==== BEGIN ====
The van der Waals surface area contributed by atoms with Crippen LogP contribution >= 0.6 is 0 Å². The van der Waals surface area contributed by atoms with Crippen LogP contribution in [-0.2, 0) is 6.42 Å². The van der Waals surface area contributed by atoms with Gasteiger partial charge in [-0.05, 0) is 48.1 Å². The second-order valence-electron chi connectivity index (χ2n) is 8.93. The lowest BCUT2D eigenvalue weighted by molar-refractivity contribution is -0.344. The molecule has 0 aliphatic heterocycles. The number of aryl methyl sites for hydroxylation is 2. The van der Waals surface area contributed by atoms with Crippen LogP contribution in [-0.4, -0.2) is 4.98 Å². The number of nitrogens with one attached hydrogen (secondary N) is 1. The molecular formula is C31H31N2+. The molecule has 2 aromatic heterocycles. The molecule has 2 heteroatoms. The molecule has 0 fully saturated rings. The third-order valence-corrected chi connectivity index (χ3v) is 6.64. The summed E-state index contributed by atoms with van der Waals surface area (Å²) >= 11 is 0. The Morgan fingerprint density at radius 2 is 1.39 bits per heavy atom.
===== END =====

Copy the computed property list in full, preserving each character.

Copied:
The van der Waals surface area contributed by atoms with Crippen LogP contribution >= 0.6 is 0 Å². The van der Waals surface area contributed by atoms with Crippen LogP contribution in [-0.2, 0) is 6.42 Å². The van der Waals surface area contributed by atoms with Gasteiger partial charge in [-0.05, 0) is 48.1 Å². The second-order valence-electron chi connectivity index (χ2n) is 8.93. The lowest BCUT2D eigenvalue weighted by molar-refractivity contribution is -0.344. The molecule has 0 aliphatic heterocycles. The number of aryl methyl sites for hydroxylation is 2. The van der Waals surface area contributed by atoms with Crippen LogP contribution in [-0.4, -0.2) is 4.98 Å². The number of nitrogens with one attached hydrogen (secondary N) is 1. The molecular formula is C31H31N2+. The molecule has 2 aromatic heterocycles. The molecule has 2 heteroatoms. The molecule has 0 fully saturated rings. The third-order valence-corrected chi connectivity index (χ3v) is 6.64. The summed E-state index contributed by atoms with van der Waals surface area (Å²) >= 11 is 0. The Morgan fingerprint density at radius 2 is 1.39 bits per heavy atom.